40 Days and 40 Nights

on March 01, 2002 by Annlee Ellingson
Josh Hartnett, who has appeared in teen genre staples such as the horror flick “The Faculty” and the romance “Here on Earth,” saw his star status explode last spring upon the release of “Pearl Harbor,” a popular popcorn pic from which, though the film was largely panned by critics, he emerged relatively unscathed. Since then, Hartnett has starred in more adult fare--“O,” the dark adaptation of “Othello” set in a modern-day high school, and “Black Hawk Down,” the gritty war drama positioned for Oscar consideration. “40 Days and 40 Nights” is a cross between the two oeuvres: a doe-eyed romance that will appeal to Hartnett's pre-teen fans but with a raunchy edge that renders it inappropriate for them.

Hartnett stars as Matt, a single twentysomething hopping from bed to bed in an ill-conceived effort to get over a bad breakup. Finding no solace in the arms of strangers, he turns to his brother, a Catholic priest, for advice. While in the confessional, he stumbles upon the concept of giving up something for Lent and decides he will sacrifice sex in all its forms--no kissing, no touching, no intercourse--for 40 days and 40 nights.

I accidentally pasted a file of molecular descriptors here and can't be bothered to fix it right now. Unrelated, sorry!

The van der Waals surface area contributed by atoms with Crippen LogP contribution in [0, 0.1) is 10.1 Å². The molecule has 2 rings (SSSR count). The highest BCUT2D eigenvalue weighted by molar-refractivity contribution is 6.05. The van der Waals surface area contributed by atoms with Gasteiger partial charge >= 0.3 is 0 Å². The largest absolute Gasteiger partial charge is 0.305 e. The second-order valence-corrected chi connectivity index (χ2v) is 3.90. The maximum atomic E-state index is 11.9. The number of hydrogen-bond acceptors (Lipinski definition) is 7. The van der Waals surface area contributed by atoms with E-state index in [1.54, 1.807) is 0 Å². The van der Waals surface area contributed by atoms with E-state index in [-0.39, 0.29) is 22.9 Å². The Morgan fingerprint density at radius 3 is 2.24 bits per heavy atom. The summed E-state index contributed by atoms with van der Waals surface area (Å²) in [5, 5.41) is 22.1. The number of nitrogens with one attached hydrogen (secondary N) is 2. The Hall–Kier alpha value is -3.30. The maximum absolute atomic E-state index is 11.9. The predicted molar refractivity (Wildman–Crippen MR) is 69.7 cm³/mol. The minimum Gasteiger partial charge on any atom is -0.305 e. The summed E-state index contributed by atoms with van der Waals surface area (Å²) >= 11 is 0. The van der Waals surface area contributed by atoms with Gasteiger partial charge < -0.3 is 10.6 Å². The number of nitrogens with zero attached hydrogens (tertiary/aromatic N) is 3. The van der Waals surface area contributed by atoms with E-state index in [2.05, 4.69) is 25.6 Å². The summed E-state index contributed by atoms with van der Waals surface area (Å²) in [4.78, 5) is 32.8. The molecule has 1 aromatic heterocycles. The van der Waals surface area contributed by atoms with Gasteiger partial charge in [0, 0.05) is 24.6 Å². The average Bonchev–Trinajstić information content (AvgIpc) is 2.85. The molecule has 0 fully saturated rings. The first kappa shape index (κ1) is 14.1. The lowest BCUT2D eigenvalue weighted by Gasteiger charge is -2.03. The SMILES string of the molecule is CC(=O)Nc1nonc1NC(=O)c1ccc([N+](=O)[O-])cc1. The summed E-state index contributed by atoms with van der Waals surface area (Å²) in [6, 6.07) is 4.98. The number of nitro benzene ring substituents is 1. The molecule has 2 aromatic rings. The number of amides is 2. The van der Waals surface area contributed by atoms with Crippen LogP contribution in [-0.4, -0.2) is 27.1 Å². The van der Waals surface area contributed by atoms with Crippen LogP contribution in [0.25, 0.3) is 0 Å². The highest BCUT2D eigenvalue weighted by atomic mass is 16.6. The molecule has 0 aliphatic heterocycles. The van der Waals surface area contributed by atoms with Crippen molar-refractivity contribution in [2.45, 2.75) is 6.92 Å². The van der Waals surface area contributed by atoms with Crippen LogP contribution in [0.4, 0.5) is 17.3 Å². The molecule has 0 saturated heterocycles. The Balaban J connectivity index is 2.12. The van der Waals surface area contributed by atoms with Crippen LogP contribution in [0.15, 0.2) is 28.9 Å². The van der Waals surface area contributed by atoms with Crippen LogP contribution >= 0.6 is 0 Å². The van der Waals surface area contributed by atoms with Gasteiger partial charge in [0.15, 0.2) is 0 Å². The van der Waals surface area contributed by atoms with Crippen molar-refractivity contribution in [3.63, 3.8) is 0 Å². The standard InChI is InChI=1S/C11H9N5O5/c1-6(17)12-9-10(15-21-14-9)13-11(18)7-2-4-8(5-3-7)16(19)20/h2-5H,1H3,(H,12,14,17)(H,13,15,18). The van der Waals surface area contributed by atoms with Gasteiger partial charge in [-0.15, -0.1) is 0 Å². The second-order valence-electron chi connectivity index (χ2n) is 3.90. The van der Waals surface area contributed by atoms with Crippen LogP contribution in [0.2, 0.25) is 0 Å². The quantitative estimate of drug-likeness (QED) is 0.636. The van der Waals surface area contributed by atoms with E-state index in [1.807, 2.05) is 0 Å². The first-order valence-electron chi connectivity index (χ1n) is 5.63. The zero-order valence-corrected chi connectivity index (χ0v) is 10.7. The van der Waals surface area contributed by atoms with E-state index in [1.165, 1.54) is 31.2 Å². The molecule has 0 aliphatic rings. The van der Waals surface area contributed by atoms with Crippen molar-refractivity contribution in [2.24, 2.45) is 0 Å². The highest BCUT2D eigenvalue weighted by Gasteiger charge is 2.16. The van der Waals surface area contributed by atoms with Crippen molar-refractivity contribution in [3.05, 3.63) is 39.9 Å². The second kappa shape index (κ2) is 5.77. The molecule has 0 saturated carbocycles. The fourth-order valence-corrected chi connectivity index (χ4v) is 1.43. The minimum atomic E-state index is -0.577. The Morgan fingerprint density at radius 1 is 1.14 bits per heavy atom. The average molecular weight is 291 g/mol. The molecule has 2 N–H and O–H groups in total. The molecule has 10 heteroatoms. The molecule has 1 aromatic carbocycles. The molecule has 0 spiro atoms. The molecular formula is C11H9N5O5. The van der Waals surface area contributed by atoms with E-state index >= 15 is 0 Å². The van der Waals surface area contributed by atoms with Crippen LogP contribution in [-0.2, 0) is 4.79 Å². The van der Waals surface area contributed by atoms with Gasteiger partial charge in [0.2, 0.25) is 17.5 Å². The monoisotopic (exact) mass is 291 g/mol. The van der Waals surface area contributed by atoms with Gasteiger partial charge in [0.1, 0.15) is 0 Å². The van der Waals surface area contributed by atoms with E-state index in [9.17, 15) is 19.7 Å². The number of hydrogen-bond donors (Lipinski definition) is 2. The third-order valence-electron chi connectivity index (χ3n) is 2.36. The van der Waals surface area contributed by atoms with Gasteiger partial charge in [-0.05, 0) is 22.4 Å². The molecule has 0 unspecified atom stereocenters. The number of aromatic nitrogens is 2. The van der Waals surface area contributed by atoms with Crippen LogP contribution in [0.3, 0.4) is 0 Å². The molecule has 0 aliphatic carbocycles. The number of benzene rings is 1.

As luck would have it (or, rather, not), Matt soon after meets his dream girl, Erica (Shannyn Sossamon, who starred in another popular teen movie, “A Knight's Tale”). But, determined to finish what he has started, Matt sticks to his vow, despite the pressures of new love and his conniving dot-com officemates (a detail that dates the film in this era of web firm backlash).

Hartnett and Sossamon (who has proven to be a most charming overnight starlet) are cute together and convey real chemistry, but their fun, easygoing interaction is crudely offset by Matt's early, frank sex scenes, explicit love-making and a disturbing, ahem, climax. Yet the coarse content isn't exaggerated enough to attract the “Not Another Teen Movie” crowd. Part romance, part raunch, “40 Days and 40 Nights” has difficulty sticking to a consistent tone. Starring Josh Hartnett, Shannyn Sossamon and Vinessa Shaw. Directed by Michael Lehmann. Written by Robert Perez. Produced by Tim Bevan, Eric Fellner and Michael London. A Miramax release. Romantic comedy. Rated R for strong sexual content, nudity and language. Running time: 110 min

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